Jazz is celebrated more in New Orleans than possibly anywhere else. We live and breath the stuff as we stand on the shifting soil from which it was born. But even still, taking in more traditional sets throughout the city can sometimes leave you feeling like you’re watching a performance of something kept under glass.
The team behind the upcoming immersive theater project and venue The Fallen Saint hopes to shake some of those unfortunate stereotypes of the genre as stodgy and strictly of the past by transporting audiences to jazz’s sweaty and unruly roots.
When it opens next year, The Fallen Saint will give audiences the chance to choose which characters and storylines they want to follow as they move through the intimate space to see un-amplified performances by musicians and actors tasked with taking people back to an era they never saw.
“A lot of times, [the performance] is happening up there on the stage. You’re sitting. There’s a PA. And there’s a real separation between your experience of it and what they’re doing up there,” explained co-creator Todd Perlmutter. “We’re trying to create the visceral feeling of being right there in it. What if all of the audience was on stage with the band and the PA didn’t matter? That’s more of the goal. That’s the feeling we’re trying to create.”
Perlmutter and Jennie Willink both worked for years with the Blue Man Group and Willink has worked in the immersive Queen Of The Night. They hope to apply that same sense of audience involvement to their latest project set in the Jazz Age in New Orleans.
The new space being assembled in the Lower Garden District drops viewers into pre-Prohibition New Orleans, allowing them to get as close to the musicians and actors as audiences in Storyville and Algiers no doubt were to the legends of the genre’s early years.
“The origins of the music being dangerous and sexy and dirty doesn’t always get portrayed and there’s a vibe that we’re trying to get out there by being so close to the music.” Perlmutter said. “Hopefully, we’re able to change some people’s experience of the music.”
Willink said that part of the inspiration for the project was working closely with those other shows and being allowed to get close to the action.
“So many people don’t have that experience. They have to sit far away from the band,” she said. “The can only get GA tickets and have to fight their way to get close to the music. So, I think that was an impetus for this piece..thinking about creating a way to see genre. We just want people to be able to get closer to the musicians.“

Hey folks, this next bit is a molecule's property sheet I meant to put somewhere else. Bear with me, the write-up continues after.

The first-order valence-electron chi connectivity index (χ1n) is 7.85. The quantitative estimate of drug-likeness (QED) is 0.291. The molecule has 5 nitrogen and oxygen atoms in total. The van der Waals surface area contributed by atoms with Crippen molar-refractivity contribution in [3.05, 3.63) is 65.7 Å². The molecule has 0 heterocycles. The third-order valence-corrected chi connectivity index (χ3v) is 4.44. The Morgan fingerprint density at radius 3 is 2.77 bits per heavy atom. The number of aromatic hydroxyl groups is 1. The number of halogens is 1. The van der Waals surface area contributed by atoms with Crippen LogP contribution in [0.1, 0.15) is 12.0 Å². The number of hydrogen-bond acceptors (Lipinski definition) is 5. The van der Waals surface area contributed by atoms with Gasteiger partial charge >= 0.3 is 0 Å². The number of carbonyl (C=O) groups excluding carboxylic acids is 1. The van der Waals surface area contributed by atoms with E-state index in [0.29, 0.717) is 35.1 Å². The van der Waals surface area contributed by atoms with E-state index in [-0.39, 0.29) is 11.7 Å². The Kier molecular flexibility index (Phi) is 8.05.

“The experience is different when you’re close. When you can see it and feel the actual acoustic vibrations. Even though it’s not as loud as coming through a PA, I think it’s more visceral and you get more of a feeling from it,” he said.
Given the limitations of the show, the era and the space, Perlmutter said that he’s looking to create incredible moments using as little technology as possible.
“We have this motto ‘low tech, high impact.’ Unlike a very modern show that will have a ton of special effects…we’re using very, very old technology. But just trying to stage things in a way that are still surprising,” he explained. “I have worked on a lot of hi-tech stuff and its very cool but if the content doesn’t make you feel anything, then its just flash. I would rather spend the time and money and energy on this very personal experience that will blow your mind.”
While the creators were tight-lipped about the stories at the heart of The Fallen Saint, Willink did share one example of the moments that audiences can expect.
“One of the women might ask you, this incredible vocalist might ask you to slow dance with her,” she said. “And then just like sing right into your ear. Like, that’s goosebump-y.”
The creators said that they plan to severely limit the amount of people in any given performance to maximize the chance that audiences will be wowed by smaller, personal moments with the cast.
“We can put 10 million people in that space. But we went with 200 or 250 because that way, with 25 cast members and 250 people you have a better chance for those kinds of experiences. We’re not interested in cramming bodies in a room,” Perlmutter explained.
They also wanted to stress that their space is not a perfect, historically accurate representation of the city. Story and experience come before veracity at The Fallen Saint.
“It’s not a lesson, it’s a party. But there is a transformation musically; there’s transformation in the characters,” said Willnik. “They want to make their lives better; they want to make their community better. There’s no moral of the story in the end, but I think people will leave being sort of uplifted and inspired.”